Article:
Straight from the gut by Jack Welch

This was one of the hardest book for me to finish. If I did not have this weakness for finishing what I started – I would have stopped after reading 200 or so pages.

The book is divided into five sections: early years, building a philosophy, ups and downs, game changers and looking back-looking forward.

Mr. Jack Welch does not waste any time coming to the point. By page 19 he has already joined GE, after finishing his PhD. Then the pages turn into chapters and chapters turn into a section. He introduces people after people, employees, bosses, competitors, clients – none of them stick in your mind. He leapfrogs from one person to another, not spending time on any of them. He is already the CEO of GE by Section 2, but the introductions continue. Now he is describing awesome people he found to spearhead his projects. He himself observes at the beginning of the book.

Nearly everything I have done in my life has been accomplished with other people.

For nearly the entire book the presentation and his story suffers because of the endless changing characters. Some people pop up quite surprisingly at the end. Like Jeff Immelt. The new CEO makes an appearance only at the end and you find out that he and Jack go way back. Being an important character in the story I would have expected to hear about him sooner.

You also get the feeling that he is this “over the top guy”. Does not really care much about things other than his job. You find that his first wife was a big supporter and raised his children well … until all of a sudden they divorce, he starts seeing a different girl Jane and ends up marrying her — all of this in under one page.

There are some places where he argues in support of some of the methods he used. The arguments are incredibly weak. For example – rating people and firing the bottom 10%. If this worked Enron would have been the best company on the planet. Malcolm Gladwell describes this quite well in his essay on talent.

The very best companies, they concluded, had leaders who were obsessed with the talent issue. They recruited ceaselessly, finding and hiring as many top performers as possible. They singled out and segregated their stars, rewarding them disproportionately, and pushing them into ever more senior positions.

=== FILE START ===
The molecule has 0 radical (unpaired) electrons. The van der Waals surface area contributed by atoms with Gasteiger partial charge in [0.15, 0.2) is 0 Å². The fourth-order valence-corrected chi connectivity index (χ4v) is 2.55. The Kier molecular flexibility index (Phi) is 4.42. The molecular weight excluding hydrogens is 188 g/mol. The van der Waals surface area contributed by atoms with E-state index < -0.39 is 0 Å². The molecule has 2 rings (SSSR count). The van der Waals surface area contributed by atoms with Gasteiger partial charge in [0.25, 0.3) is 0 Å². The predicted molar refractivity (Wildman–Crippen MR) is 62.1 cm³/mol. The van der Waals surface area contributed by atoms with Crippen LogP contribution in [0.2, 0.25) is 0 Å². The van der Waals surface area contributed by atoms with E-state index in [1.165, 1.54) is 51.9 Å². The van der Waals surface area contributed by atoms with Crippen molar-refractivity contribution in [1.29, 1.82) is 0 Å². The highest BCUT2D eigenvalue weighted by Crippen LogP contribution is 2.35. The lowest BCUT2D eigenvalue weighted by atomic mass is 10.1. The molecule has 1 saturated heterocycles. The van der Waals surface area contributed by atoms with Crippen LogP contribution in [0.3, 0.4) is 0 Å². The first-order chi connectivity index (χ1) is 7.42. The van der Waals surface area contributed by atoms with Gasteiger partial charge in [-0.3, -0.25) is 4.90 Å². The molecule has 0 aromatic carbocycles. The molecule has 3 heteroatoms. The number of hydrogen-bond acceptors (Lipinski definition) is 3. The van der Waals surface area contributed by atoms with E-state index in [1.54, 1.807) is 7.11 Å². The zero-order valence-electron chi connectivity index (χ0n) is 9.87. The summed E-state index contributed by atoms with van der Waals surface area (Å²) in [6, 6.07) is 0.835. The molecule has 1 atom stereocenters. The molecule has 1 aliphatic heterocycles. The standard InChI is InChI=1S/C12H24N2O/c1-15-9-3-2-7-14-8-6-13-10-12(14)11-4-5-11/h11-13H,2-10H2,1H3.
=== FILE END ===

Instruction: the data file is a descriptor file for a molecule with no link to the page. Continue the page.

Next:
This is what the CEO of Enron had to say about Enron’s system.

… at Enron, the top performers were rewarded inordinately, and promoted without regard for seniority or experience. Enron was a star system. “The only thing that differentiates Enron from our competitors is our people, our talent,” Lay, Enron’s former chairman and C.E.O., told the McKinsey consultants … (Malcolm Gladwell)

Did the star system work for GE ? Probably yes. Does that prove that it will work everywhere ? Probably no. Jack Welch fails to understand it when he generalizes his experience to everything and tells a clothing store manager to fire his bottom 10% people.

There is another very weak argument about corporations being people and healthy corporations willing to help the society.

He uses terms introducing them much later. For example – six sigma was described much later but was used during the entire book.

The book could have been shortened to half of what it is — improving the readability and reducing the fat which it carries at the moment. The message would also have been clearer. The last 2 sections have flashes of brilliance, in terms of topics he chose to write on. An example was the Honeywell acquisition – which failed.

I would recommend this book – if only to understand what a CEO of a major company thinks about how he should present himself to the readers of his autobiography.

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